Last week I promised to tell you about an all acoustic rock show to be performed by some of México’s best guitarists at a local jazz club. It was not to be. At the last minute, the club had to postpone the show until later this month, leaving me with a free night to explore the varied music scene here in central Mexico.
But then I remembered – it is the beginning of Fiestas Patrias, the two week-long celebration of the launch of the fight for Mexican independence from Spain (not Cinco de Mayo, which is of little consequence here). Actually you can’t forget it because the entire town is festooned with papel picados – paper cutout decorations – and the plaza is respondent with streams and flags.
So, Saturday night instead of rock, we watched the Queen of Ajijic get crowned – a very big deal (actually it happens in almost every town in Mexico). The four high-school-aged contestants were chosen for their charitable projects, their ability to raise funds for the rest of the two-week celebration, and of course, their beauty.
Almost 1000 people crowded into the plaza waiving balloons, pom-poms and flags in the color of their favorite contestant. After speaking about their work, dancing together in skinny jeans and white tops, and then beauty walking in short, tight sequined outfits, the girls and their audience (and their stage moms) waited for the judges decisions. But not so fast – many important people had to give speeches, a local singer gave her (quite good) renditions of favorite songs, and the all- percussion band in the background held forth with drum noise barely drowned out by the almost constant cheering.
The Queen and her second were crowned, and then the party really began.
But the party or me continued the next night with Flamenco at La Cochera Cultural. Although this was not an official Fiesta Patrias event, it added to the celebration. La Cochera Cultural is a former auto shop beautifully transformed into an art center, living quarters for visiting artists, and music venue. Sunday was a night of Spanish Flamenco, which is different from the Mexican Flamenco I have seen at La Cochera in the past – it is more energetic, more theatrical, and uses the castanets. And the dancers -in this case two, and then 5 women, really, really hit the floor hard with their dance boots.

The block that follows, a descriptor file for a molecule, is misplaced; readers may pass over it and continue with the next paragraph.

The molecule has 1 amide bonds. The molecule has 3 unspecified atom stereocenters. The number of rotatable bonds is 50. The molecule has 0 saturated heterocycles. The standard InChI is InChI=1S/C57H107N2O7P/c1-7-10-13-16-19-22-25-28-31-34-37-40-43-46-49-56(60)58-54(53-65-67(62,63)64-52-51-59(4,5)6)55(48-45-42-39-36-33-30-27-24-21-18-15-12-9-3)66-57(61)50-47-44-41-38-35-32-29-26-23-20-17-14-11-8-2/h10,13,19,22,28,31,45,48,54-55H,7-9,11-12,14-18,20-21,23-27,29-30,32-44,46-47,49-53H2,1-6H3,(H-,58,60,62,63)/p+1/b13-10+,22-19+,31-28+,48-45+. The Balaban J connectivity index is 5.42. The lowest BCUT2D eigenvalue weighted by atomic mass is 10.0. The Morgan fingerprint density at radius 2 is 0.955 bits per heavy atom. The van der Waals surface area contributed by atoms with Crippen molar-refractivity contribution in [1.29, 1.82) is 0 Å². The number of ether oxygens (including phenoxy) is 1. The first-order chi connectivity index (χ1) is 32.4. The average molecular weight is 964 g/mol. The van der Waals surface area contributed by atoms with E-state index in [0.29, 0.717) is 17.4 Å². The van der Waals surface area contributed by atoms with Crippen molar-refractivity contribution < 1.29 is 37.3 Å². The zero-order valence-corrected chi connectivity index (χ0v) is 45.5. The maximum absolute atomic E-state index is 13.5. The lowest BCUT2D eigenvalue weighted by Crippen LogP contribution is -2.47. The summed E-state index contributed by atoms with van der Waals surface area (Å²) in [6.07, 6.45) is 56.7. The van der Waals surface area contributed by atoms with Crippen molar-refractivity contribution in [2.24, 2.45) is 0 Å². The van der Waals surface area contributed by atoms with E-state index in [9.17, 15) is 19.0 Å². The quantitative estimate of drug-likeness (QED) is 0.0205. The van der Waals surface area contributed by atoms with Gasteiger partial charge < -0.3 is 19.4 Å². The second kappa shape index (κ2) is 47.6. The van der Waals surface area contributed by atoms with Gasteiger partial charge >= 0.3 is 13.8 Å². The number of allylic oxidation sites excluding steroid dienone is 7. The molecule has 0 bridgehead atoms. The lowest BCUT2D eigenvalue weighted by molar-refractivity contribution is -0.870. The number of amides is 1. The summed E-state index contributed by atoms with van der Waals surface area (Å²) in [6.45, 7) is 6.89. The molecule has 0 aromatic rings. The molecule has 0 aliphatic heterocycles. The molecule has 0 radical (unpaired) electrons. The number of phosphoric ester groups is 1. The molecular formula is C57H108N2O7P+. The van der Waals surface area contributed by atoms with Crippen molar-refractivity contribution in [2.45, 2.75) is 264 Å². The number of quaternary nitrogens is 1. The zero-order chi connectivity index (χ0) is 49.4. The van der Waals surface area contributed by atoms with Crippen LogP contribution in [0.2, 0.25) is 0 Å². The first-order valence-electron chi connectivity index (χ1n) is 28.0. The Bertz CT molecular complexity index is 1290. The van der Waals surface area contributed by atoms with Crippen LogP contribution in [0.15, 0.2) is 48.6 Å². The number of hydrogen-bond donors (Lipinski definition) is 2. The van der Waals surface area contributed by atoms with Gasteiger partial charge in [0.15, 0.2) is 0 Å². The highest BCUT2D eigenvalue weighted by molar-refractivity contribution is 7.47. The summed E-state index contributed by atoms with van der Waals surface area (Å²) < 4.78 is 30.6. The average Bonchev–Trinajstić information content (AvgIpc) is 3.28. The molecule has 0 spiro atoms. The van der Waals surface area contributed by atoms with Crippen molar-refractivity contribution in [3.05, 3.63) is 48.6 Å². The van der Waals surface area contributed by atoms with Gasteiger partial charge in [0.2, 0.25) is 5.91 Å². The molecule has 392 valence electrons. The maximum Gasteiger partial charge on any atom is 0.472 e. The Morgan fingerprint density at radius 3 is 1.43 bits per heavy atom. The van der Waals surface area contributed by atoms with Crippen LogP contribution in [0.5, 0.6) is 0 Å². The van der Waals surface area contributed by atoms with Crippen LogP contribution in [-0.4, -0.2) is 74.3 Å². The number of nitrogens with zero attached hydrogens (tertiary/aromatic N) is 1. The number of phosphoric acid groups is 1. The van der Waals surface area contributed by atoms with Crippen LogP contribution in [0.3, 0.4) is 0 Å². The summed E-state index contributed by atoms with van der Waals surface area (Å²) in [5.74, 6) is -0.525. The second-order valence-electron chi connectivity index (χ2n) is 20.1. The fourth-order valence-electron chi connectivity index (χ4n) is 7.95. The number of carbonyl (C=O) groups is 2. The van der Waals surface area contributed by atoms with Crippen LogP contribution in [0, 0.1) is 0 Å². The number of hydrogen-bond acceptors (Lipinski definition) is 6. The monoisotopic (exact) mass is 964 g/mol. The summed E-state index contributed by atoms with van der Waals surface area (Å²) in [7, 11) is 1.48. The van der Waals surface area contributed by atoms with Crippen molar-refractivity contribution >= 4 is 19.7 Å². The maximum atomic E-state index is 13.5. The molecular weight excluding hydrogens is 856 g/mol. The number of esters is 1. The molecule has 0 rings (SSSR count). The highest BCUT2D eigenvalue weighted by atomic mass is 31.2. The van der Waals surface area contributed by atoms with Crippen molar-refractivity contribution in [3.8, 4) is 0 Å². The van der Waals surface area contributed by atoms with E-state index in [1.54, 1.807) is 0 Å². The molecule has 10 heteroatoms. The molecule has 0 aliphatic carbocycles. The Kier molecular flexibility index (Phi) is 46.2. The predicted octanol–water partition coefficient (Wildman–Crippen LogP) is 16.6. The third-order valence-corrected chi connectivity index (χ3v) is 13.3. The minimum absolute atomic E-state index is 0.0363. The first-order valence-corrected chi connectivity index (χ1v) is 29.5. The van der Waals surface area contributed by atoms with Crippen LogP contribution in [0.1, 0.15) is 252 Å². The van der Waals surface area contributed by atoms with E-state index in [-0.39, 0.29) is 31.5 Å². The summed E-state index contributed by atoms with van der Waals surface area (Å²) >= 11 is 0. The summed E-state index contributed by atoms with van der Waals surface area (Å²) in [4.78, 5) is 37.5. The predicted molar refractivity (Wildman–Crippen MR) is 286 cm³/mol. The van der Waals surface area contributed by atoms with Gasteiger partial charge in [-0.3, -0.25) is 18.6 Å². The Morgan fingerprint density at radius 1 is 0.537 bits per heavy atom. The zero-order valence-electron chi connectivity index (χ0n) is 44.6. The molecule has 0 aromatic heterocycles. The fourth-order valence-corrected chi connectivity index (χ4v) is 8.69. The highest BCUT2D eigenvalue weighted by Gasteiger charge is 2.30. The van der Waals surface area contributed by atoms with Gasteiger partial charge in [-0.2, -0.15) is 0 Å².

The exhibition was held in one of the intimate spaces at La Cochera, although extra chairs were added to accommodate the standing room crowd of 50 or more. I was in the front row center for video ( a little too close at times even for my wide angle), but the dancing and the music was thrilling.
Over the next two weeks there will be many more concerts, dances, dinners, celebrations – some of which I will try to bring you. The Fiesta Patrias culminates with the Grito – a recitation of the call to arms made on Sept. 16, 1810, that launched the independence movement. It all began when the Padre Miguel Hidalgo y Costilla incited the people of Dolores, Guanajuato, to rise up in arms against the Spanish Viceroyalty, by summoning citizens by ringing church bells and shouting in an eloquent speech the reasons why they should fight. The Grito happens in virtually every plaza in Mexico at midnight on Sept 15, accompanied by huge crowds, mariachis, folk dances, rock bands, fireworks – sort of a two-week long fourth of July.
Next week, in the thick of it.
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